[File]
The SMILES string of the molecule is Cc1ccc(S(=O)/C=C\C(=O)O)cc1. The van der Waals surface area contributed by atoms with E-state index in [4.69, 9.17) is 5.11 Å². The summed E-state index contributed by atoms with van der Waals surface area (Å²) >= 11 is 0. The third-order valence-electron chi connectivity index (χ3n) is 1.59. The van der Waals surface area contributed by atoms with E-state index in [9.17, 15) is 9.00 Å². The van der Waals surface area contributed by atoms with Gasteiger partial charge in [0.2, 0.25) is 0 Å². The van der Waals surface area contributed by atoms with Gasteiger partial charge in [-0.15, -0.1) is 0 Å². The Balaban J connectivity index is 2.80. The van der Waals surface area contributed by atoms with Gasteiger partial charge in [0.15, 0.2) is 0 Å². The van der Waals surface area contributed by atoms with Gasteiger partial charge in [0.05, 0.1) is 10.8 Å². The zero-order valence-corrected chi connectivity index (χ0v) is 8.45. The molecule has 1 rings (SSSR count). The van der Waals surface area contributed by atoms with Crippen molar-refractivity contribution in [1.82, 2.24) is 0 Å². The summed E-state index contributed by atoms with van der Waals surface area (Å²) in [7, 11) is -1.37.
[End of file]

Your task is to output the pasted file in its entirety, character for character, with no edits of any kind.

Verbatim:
The SMILES string of the molecule is Cc1ccc(S(=O)/C=C\C(=O)O)cc1. The van der Waals surface area contributed by atoms with E-state index in [4.69, 9.17) is 5.11 Å². The summed E-state index contributed by atoms with van der Waals surface area (Å²) >= 11 is 0. The third-order valence-electron chi connectivity index (χ3n) is 1.59. The van der Waals surface area contributed by atoms with E-state index in [9.17, 15) is 9.00 Å². The van der Waals surface area contributed by atoms with Gasteiger partial charge in [0.2, 0.25) is 0 Å². The van der Waals surface area contributed by atoms with Gasteiger partial charge in [-0.15, -0.1) is 0 Å². The Balaban J connectivity index is 2.80. The van der Waals surface area contributed by atoms with Gasteiger partial charge in [0.15, 0.2) is 0 Å². The van der Waals surface area contributed by atoms with Gasteiger partial charge in [0.05, 0.1) is 10.8 Å². The zero-order valence-corrected chi connectivity index (χ0v) is 8.45. The molecule has 1 rings (SSSR count). The van der Waals surface area contributed by atoms with Crippen molar-refractivity contribution in [1.82, 2.24) is 0 Å². The summed E-state index contributed by atoms with van der Waals surface area (Å²) in [7, 11) is -1.37.